Soft Despotism, Democracy’s Drift: Montesquieu, Rousseau, Tocqueville, and the Modern Prospect
NOVEMBER 24, 2010 by ROSS B. EMMETT
Paul Rahe’s Soft Despotism, Democracy’s Drift bears a title that seems far from the preoccupations of America today. We have nothing to do with despots, do we? And the subtitle refers to authors—Montesquieu, Rousseau, and Tocqueville—that many have heard of but few know anything about. So what does the book have to do with American democracy today?
Consider our current setting: Threatened with the loss of our homes and financial security, and the potential for terrorism; embroiled in endless war in lands few of us understand; worried that the American dream is disappearing—is it any surprise that Americans look to political change that provides hope? Furthermore, many Americans apparently do not believe our crises will be solved until the government steps in to protect us. We seem to assume that human action happens either through political organization or within the boundaries set by political leaders.
The State, in other words, is the guardian of our interests and the shepherd of our action; without it, many believe, all would descend into chaos or worse.
Professor Rahe, a self-described “political historian” who teaches at Hillsdale College, tells us that such is the setting in which despotism will increase—not just the sword but also by the “soft” means of the regulator, the consumer advocate, the bank overseer, even the community organizer. “I know what you really need,” says the despot-cum-shepherd. “Let me organize things for you, so your choices are simple, and the common good is advanced.”
Rahe’s book tells us what those famous political theorists whom we never seem to get around to reading can teach us about our “modern prospect.” He concentrates mainly on the best known of the three, Alexis de Tocqueville, the Frenchman who first warned us about soft despotism. Rahe argues that American democracy is well on its way to the destination that Tocqueville feared.
The United States of today has more in common with Tocqueville’s royalist France than with the nation of the American founders. It has a stable elite that happily presides over the erosion of individual rights. Large swaths of our economy now are under the control of bureaucrats, petty and inconsequential people who revel in the use of power. Instead of a free society, ours is increasingly controlled and directed—as the French would say, dirigiste.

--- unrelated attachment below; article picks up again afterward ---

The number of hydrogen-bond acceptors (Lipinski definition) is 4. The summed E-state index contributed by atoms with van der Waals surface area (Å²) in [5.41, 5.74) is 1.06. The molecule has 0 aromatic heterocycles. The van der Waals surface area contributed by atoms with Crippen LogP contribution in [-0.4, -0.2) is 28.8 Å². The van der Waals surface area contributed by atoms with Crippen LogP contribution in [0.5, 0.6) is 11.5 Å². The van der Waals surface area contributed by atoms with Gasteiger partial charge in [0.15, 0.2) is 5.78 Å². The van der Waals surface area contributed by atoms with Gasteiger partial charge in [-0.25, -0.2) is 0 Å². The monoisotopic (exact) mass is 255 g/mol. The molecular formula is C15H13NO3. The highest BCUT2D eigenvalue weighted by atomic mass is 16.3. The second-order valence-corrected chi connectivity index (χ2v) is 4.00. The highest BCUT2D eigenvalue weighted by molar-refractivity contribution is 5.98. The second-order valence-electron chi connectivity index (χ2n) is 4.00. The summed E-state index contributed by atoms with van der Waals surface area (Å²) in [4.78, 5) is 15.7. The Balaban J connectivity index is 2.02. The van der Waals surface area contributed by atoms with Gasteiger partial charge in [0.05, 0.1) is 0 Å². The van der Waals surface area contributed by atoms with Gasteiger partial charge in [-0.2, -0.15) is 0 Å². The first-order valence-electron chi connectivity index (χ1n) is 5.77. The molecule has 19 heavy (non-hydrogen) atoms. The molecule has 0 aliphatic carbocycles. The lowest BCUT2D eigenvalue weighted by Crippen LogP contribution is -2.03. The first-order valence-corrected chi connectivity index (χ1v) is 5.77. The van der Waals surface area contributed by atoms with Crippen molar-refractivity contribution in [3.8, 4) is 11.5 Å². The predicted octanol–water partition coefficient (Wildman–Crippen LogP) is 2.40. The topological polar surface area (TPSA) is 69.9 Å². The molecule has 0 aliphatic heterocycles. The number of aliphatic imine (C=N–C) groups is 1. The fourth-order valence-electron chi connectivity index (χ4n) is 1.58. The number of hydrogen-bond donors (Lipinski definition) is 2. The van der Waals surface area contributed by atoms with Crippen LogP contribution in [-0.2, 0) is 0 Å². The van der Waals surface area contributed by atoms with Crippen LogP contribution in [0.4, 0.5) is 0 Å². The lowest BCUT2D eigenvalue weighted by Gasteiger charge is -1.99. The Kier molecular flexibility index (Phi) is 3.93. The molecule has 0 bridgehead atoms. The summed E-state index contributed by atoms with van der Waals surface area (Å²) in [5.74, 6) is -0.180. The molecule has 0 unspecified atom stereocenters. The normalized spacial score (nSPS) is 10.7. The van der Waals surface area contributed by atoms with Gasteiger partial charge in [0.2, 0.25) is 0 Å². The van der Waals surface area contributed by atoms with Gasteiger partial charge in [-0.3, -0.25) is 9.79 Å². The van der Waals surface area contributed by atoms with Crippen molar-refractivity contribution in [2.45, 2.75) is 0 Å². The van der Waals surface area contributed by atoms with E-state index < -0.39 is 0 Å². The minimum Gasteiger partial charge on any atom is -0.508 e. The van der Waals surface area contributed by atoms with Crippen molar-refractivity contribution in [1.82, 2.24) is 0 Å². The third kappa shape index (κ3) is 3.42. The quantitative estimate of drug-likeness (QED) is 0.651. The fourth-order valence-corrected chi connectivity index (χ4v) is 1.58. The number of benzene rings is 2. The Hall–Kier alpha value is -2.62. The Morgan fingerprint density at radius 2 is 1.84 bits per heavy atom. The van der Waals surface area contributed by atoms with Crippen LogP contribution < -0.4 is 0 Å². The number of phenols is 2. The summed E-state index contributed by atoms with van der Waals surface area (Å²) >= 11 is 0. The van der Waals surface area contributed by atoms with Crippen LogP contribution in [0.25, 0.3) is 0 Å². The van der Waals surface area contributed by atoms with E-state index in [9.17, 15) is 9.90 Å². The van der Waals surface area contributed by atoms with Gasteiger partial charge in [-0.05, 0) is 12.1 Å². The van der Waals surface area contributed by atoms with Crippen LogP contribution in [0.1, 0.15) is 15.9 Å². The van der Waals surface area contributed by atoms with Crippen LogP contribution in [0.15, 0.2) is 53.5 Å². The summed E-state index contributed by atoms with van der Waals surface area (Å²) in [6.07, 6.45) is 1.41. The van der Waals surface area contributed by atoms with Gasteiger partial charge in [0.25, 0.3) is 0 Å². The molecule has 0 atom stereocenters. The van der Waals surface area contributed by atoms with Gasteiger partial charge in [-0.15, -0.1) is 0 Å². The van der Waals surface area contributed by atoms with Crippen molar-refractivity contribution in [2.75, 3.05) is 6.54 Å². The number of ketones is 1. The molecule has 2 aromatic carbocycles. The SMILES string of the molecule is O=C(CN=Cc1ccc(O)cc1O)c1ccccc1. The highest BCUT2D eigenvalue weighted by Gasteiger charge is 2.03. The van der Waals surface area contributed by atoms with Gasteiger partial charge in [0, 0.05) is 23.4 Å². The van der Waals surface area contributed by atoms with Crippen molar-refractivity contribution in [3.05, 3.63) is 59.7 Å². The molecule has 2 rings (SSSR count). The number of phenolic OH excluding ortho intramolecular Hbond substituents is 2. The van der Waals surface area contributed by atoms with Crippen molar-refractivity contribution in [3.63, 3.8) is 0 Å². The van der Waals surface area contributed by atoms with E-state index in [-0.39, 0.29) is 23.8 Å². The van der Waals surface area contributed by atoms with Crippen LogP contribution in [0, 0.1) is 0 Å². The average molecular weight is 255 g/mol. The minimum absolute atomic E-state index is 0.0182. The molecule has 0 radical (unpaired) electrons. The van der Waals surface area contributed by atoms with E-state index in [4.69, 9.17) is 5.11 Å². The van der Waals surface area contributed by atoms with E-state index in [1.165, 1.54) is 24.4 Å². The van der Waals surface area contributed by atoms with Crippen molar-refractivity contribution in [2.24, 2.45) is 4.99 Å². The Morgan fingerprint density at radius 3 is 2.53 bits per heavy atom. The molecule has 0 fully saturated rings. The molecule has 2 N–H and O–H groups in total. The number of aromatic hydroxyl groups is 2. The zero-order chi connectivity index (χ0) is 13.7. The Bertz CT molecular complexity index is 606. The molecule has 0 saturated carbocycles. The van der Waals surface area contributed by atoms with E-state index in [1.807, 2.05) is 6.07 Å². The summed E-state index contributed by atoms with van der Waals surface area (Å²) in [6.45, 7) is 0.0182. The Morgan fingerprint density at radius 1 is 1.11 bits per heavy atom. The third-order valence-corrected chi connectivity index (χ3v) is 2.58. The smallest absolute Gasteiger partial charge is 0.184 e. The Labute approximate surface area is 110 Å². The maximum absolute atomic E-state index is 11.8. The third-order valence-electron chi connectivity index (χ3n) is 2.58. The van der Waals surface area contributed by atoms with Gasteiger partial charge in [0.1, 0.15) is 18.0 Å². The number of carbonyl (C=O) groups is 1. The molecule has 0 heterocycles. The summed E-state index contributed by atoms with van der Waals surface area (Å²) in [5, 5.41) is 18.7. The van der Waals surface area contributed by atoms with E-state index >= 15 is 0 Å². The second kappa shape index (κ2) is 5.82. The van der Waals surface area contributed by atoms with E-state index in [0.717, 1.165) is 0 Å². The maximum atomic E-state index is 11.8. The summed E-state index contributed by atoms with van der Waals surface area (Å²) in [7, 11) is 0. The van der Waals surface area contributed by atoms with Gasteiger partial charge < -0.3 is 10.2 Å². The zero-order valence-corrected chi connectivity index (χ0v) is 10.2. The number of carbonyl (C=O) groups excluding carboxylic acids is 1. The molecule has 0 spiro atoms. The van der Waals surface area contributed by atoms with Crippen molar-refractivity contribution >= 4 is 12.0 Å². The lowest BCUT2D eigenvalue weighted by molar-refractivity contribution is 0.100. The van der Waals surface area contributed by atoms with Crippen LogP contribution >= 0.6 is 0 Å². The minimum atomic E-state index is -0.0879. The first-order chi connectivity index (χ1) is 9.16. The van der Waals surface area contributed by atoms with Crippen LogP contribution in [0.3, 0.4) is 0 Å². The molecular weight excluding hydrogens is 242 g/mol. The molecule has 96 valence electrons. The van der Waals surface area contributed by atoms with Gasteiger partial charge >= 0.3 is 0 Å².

Among the manifestations of that is the transformation of higher education, about which Rahe comments:
Our colleges and universities became the finest in the world when they were left to their own devices. It is in the years of federal regulation and superintendence that they became top heavy with bureaucracy and ridiculously expensive, fiercely ideological and unwilling to give grades that would distinguish the goat from the sheep, and increasingly hostile to the very idea of liberal education. The only conceivable justification for federal regulation of education is the preposterous conviction, entertained by our administrative class, that ordinary human beings are simply unfit to manage their own affairs.
Of course, it isn’t only in education that our elite regard ordinary people as unfit to manage their own affairs. That has become the norm; we’re engulfed by regulations.
What has gone wrong? Rahe maintains that “We have jettisoned much of the equipment—political, social, moral and psychological—that in the past enabled us to join together, stand our ground, and resist liberal democracy’s despotic drift.”
America is in a bad way, but Rahe does not believe that once a nation starts down the “road to serfdom,” it will inevitably reach that destination. In fact, he argues—persuasively to my mind—that Tocqueville and Montesquieu assist us in recovering that American form of limited government and the rule of law that lovers of liberty cherish. Soft as the path to despotism may be, Rahe believes that Americans can reverse course and restore the virtues of the republic that have been dismantled.
If despotism in democratic society isn’t inevitable, where do we see the opposing forces and hope of new opportunities? What’s missing from Rahe’s discussion of Tocquevillian soft despotism is the same thing I find missing from F. A. Hayek’s discussion of the pull toward state centralization in The Road to Serfdom: recognition of the ways in which free actions of individuals and voluntary associations pull in the opposite direction. Rahe spends his time talking about action in the political realm that we should be taking (or, mostly, stopping).
Absent from his account are the positive actions of civil associations and individuals acting independently and responsibly. I’m thinking, for example, of home-schooling, the explosion of liberty-based think tanks and civil associations, and the creation of several new colleges resistant to government intrusion.
In the tug of war between soft despotism and individual liberty, liberty is down but far from out.